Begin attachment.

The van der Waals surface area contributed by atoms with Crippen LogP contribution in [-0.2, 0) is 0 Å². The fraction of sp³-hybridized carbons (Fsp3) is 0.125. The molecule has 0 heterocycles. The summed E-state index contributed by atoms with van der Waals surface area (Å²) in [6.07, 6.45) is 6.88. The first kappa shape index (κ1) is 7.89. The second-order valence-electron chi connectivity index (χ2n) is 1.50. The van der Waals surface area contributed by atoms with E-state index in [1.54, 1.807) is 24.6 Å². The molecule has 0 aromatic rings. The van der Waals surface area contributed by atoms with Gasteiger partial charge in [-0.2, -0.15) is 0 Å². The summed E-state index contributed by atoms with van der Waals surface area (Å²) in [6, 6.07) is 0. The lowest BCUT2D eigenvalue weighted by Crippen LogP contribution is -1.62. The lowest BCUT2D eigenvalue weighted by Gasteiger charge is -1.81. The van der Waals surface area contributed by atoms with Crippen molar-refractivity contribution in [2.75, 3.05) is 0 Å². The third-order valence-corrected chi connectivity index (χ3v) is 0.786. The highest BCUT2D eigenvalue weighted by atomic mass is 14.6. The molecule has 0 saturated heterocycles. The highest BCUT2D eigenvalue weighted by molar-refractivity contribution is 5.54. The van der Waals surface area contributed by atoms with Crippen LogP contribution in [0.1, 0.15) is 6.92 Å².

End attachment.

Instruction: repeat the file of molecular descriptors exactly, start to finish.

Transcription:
The van der Waals surface area contributed by atoms with Crippen LogP contribution in [-0.2, 0) is 0 Å². The fraction of sp³-hybridized carbons (Fsp3) is 0.125. The molecule has 0 heterocycles. The summed E-state index contributed by atoms with van der Waals surface area (Å²) in [6.07, 6.45) is 6.88. The first kappa shape index (κ1) is 7.89. The second-order valence-electron chi connectivity index (χ2n) is 1.50. The van der Waals surface area contributed by atoms with E-state index in [1.54, 1.807) is 24.6 Å². The molecule has 0 aromatic rings. The van der Waals surface area contributed by atoms with Gasteiger partial charge in [-0.2, -0.15) is 0 Å². The summed E-state index contributed by atoms with van der Waals surface area (Å²) in [6, 6.07) is 0. The lowest BCUT2D eigenvalue weighted by Crippen LogP contribution is -1.62. The lowest BCUT2D eigenvalue weighted by Gasteiger charge is -1.81. The van der Waals surface area contributed by atoms with Crippen molar-refractivity contribution in [2.75, 3.05) is 0 Å². The third-order valence-corrected chi connectivity index (χ3v) is 0.786. The highest BCUT2D eigenvalue weighted by atomic mass is 14.6. The molecule has 0 saturated heterocycles. The highest BCUT2D eigenvalue weighted by molar-refractivity contribution is 5.54. The van der Waals surface area contributed by atoms with Crippen LogP contribution in [0.1, 0.15) is 6.92 Å².